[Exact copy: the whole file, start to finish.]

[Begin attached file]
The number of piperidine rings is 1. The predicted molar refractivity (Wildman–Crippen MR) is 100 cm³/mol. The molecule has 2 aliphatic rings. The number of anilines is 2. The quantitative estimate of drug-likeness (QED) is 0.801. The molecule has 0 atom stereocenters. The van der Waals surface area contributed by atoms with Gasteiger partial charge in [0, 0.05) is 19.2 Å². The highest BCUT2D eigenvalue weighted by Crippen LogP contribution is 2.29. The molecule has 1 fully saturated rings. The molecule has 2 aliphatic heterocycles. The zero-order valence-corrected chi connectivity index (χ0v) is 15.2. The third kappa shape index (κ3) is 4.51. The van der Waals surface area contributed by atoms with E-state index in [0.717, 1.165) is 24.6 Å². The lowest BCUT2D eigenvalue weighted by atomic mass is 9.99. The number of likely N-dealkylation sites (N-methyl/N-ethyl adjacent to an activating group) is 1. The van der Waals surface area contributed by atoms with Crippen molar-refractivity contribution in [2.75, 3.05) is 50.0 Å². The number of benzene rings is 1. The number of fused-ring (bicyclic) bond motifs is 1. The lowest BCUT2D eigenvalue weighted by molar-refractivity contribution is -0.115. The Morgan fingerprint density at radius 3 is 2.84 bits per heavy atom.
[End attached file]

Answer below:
The number of piperidine rings is 1. The predicted molar refractivity (Wildman–Crippen MR) is 100 cm³/mol. The molecule has 2 aliphatic rings. The number of anilines is 2. The quantitative estimate of drug-likeness (QED) is 0.801. The molecule has 0 atom stereocenters. The van der Waals surface area contributed by atoms with Gasteiger partial charge in [0, 0.05) is 19.2 Å². The highest BCUT2D eigenvalue weighted by Crippen LogP contribution is 2.29. The molecule has 1 fully saturated rings. The molecule has 2 aliphatic heterocycles. The zero-order valence-corrected chi connectivity index (χ0v) is 15.2. The third kappa shape index (κ3) is 4.51. The van der Waals surface area contributed by atoms with E-state index in [0.717, 1.165) is 24.6 Å². The lowest BCUT2D eigenvalue weighted by atomic mass is 9.99. The number of likely N-dealkylation sites (N-methyl/N-ethyl adjacent to an activating group) is 1. The van der Waals surface area contributed by atoms with Crippen molar-refractivity contribution in [2.75, 3.05) is 50.0 Å². The number of benzene rings is 1. The number of fused-ring (bicyclic) bond motifs is 1. The lowest BCUT2D eigenvalue weighted by molar-refractivity contribution is -0.115. The Morgan fingerprint density at radius 3 is 2.84 bits per heavy atom.